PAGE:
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Thursday, November 8, 2007

Swimming Against The Tribe


Dr. Lester CN Simon

When was the last time you went to one of our 365 beaches? I know you can’t swim but that is no excuse. I used to go to the beach more often when I couldn’t swim compared to my rare visit now that I can swim. What’s the reason for the phobia that many of us, black people, seem to have for sea water? Can it be that race memory of the terrors of the dreaded Middle Passage has made some of us afraid that our drowned ancestors might pull us down below to meet them? What utter nonsense.

Trust me. If I can learn to swim, a stone on top of an elephant can swim too. Growing up in New Winthropes village, we would go to the bayside (as we called it) relatively often. But I was always warned by my grandmother not to go into the sea. When I was allowed to go to the beach, I was always in the company of big people. I soon realized that the big guardians could not swim either, hence the warning from my grandmother made sense, especially with the constant rejoinder that I was my mother’s only child.

So whenever we journeyed to Jabberwock Beach, my main pleasure was to follow the instructions written on a huge, wooden, seemingly abandoned building near the roadside about 300 yards south of Jabberwock. The name, Firestone, was emblazoned on its west side. No one had told me that Firestone referred to a brand of tyre. Being the most obedient child of my mother, if only because I did not want to be worthy of death, I simply pelted the building with stone, as the sign instructed.

At the seaside, I would wet my feet, make a few splashes, pick and eat some seaside grapes and whatever else we had taken along, sit on the sand and wondered what was hidden beyond the horizon. In the while, especially at picnics at more wooded beaches, a few big people would disappear and reappear with a strange glow on their faces as if they had gone sailing in the sea of bushes where something fishy had occurred. After a few hours at Jabberwock Beach and when they were all ready, we would trek back home and I would bid the poor Firestone building goodbye with a few passing salvos.

Many decades later, I was wading in the water at Fort James Beach one day when some beach cricketers tried to alert me to the ball that was hit into the sea. Since I had been in the water before they started playing, and finding it difficult to come out of the water and look like a non-swimmer, I had devised a plan for this eventuality. As the ball left the bat and soared overhead, I started doing some graceful, callisthenic exercises in the water from which I obviously could not be disturbed to fetch a mere, misdirected ball.

Then I found a good swimming instructor. I spent many lessons just splashing water onto my face to get accustomed to that sensation and coordinating my breathing with the presence of the water. After that, I would stand in the water at waist level, or above that, lean forward and turn my face to either side in and out of the water, initially holding my nose, then just holding my breath and breathing at the appropriate time. Truth be told, although I understood the lesson plan, it became so boring, I actually longed for the day when I would abandon the instructions and swim all around the island. Maybe that was part of the plan too.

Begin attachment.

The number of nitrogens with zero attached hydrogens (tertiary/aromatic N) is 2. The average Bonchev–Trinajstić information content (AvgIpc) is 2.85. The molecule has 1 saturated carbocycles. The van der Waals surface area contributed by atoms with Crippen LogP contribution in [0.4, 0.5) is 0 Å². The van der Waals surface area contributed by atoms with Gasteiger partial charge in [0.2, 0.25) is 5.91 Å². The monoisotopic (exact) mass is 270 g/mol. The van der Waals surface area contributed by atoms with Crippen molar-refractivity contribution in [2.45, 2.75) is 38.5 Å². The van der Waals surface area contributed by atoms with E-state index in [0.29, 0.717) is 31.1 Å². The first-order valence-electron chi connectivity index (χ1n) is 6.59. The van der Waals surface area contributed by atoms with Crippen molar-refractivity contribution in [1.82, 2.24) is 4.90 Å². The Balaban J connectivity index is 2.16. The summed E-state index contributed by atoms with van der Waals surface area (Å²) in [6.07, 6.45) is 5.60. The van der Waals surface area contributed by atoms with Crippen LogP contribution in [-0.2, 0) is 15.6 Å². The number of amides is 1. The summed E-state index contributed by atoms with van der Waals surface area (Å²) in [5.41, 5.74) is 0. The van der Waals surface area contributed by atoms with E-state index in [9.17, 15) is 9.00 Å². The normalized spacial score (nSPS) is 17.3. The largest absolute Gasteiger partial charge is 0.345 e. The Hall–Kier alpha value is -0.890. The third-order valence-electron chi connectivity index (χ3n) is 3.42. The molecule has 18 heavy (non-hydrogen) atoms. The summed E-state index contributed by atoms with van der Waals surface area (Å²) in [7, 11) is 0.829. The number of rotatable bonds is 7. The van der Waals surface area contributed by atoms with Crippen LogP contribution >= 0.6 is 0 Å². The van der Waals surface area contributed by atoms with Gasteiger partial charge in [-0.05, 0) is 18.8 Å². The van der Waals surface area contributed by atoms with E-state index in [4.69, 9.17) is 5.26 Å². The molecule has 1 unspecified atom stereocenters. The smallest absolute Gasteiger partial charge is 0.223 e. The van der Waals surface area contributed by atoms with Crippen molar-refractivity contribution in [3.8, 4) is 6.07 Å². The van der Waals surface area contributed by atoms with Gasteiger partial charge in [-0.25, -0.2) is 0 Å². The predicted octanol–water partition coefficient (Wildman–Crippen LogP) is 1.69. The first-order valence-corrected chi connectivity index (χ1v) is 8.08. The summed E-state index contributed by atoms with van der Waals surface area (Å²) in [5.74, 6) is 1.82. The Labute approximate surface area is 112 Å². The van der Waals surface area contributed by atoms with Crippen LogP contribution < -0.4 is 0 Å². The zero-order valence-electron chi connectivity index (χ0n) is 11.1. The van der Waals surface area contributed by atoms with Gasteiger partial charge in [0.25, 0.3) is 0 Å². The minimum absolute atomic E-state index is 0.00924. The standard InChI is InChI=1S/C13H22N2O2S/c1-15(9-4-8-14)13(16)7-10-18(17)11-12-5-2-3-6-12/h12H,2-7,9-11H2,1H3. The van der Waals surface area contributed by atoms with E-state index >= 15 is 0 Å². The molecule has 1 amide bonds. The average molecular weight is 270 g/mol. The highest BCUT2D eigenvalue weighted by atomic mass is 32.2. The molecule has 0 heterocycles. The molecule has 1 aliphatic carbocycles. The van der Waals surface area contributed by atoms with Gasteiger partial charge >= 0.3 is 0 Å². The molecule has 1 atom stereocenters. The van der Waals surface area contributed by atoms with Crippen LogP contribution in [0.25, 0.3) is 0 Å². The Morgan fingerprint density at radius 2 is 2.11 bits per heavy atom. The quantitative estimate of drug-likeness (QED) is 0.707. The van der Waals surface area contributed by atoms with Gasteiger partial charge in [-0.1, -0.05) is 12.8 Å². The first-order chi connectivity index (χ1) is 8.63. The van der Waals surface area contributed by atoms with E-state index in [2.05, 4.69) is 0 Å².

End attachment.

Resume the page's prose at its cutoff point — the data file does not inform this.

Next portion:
Next, I would hold my nose or hold my breath and try to stay completely under the water. To my initial surprise, I found this very difficult. The water would literally push me back up as I tried to stay under. I kid you not. I almost ran out of the sea when I realized that was the same principle of flotation or buoyancy that Archimedes, the Greek scientist, had discovered in his bath and caused him to run out of his bathtub naked, shouting in the street, “Eureka (I have found it)!” There is a wild, adulterated version of what Archimedes actually found in the bath water, and what he must have been looking for in the first place, but that is for another time and another place since this is a respectable newspaper.

So after my Eureka moment, I realized that all that remained to learn to swim was to learn to coordinate my breathing with the movement of parts of my body. But, honestly, the hardest part of learning to swim as an adult was to overcome the initial fear of water (my grandmother had long passed on) and to get accustomed to the sensation of water on the face with my eyes opened, something we can try easily at home every morning.

As a result of learning to swim, you will develop a healthy and abiding respect for the sea and get much pleasure and many health benefits from swimming. You will obey all safety and rescue instructions, such as never to go swimming too far alone. But before you run off to find a good swimming instructor, you must learn to duly recognize and respect all of our ancestors on dry land so you do not have to worry about meeting them below sea level. What utter nonsense.

The Observer PM of November 7, 2007 carried the sad story of Jamaican man who drowned in a river in Suriname. He could not swim and neither could any of his family members who were all in the river when he ventured into deep waters.

1 comment:

Anonymous said...

good read expected.